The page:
Julius Caesar: A Tragic Hero

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Aristotle once said, "A man doesn't become a hero until he can see the root of his own downfall" (Aristotle). Right there, Aristotle describes the basis of a tragic hero. There is no greater example of a tragic hero, then Julius Caesar from the Julius Caesar. This Novel, Julius Caesar, portrays the rise to king of Rome and quick downfall of the noble, ambitious tragic hero known as Julius Caesar. Although, the great Caesar's ambitions are what eventually bring him to death bed, and the ones who put him to death are some of his closest friends, Brutus, Cassius, and there group of mutineers. All of Caesar's flaws and ambitions are what leave him to be known as the tragic hero of Julius Caesar, by William Shakespeare.
Julius Caesar is the most well known character within Rome, he is the next in line for king, and all the people of Rome love and adore him. Also, Caesar's successfulness in battle allow him to prosper. At on point and time, Casca says, “He put it by thrice, every time gentler than other, and at every putting-by mine honest neighbors shouted. he put it by thrice, every time gentler than other, and at every putting-by …show more content…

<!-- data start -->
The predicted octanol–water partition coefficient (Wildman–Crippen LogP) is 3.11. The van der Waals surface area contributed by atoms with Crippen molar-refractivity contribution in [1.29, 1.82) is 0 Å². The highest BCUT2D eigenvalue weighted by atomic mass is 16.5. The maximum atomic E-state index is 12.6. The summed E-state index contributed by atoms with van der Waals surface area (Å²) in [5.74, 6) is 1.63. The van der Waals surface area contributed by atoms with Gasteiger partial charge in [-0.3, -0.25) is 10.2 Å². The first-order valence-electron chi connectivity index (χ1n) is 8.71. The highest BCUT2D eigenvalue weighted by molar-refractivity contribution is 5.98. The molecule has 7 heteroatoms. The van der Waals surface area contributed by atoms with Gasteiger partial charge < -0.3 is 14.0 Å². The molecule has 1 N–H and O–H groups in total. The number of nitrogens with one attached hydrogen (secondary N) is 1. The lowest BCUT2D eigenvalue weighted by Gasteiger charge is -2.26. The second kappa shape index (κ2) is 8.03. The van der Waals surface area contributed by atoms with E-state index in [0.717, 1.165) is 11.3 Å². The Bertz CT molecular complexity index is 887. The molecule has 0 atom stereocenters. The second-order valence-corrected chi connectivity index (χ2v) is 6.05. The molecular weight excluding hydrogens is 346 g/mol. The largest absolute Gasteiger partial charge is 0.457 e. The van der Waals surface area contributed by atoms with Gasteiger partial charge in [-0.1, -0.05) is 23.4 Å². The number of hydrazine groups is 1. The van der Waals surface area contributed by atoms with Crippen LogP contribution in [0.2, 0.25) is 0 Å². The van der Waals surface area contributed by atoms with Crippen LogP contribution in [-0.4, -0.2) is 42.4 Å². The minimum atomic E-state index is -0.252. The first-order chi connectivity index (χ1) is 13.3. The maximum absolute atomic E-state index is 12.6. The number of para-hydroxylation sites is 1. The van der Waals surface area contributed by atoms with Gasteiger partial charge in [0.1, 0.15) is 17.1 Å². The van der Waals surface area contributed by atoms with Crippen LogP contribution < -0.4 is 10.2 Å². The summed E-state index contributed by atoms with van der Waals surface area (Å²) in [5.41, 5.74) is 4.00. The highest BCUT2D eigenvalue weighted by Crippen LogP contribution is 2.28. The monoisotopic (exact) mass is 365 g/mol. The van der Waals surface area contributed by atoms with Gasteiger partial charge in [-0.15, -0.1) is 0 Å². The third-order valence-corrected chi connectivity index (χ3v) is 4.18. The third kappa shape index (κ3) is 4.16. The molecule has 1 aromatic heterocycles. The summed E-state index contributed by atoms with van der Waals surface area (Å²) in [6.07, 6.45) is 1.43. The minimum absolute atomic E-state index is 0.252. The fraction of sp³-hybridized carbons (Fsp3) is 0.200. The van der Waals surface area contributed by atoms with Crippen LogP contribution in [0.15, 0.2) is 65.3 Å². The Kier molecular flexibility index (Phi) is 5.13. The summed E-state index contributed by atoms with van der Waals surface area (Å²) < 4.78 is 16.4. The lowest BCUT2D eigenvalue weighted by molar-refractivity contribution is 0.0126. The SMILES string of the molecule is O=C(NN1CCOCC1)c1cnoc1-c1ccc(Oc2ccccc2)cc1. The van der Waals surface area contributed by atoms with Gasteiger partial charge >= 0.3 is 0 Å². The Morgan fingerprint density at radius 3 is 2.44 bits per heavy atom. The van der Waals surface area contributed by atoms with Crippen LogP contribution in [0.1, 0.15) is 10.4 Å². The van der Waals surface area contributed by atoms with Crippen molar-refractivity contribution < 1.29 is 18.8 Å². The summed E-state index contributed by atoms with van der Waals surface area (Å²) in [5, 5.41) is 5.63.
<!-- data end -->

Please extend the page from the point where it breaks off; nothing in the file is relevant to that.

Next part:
All Ceasar wants is for the city of Rome and its people to prosper. Although, great ambitions such as Caesar's are a danger, and this is exposed when a group of conspirators, including Brutus and Cassius, decide to assassinate him. After Caesar's assassination Brutus says, “As he was valiant, I honor him. But, as he was ambitious, I slew him” (III.ii.51-52). It becomes obvious that Caesar's tragic flaw was his ambitions, and for them he pays the ultimate price, his life. Similarly, right before Caesar's death he realizes his tragic mistake and says, “Et tu, Bruté?—Then fall, Caesar” (III.i.84). When that happened, Caesar knew that even his close friend had gone against him, and that he accepted and agreed with all of them that he, Ceasar, needed to be

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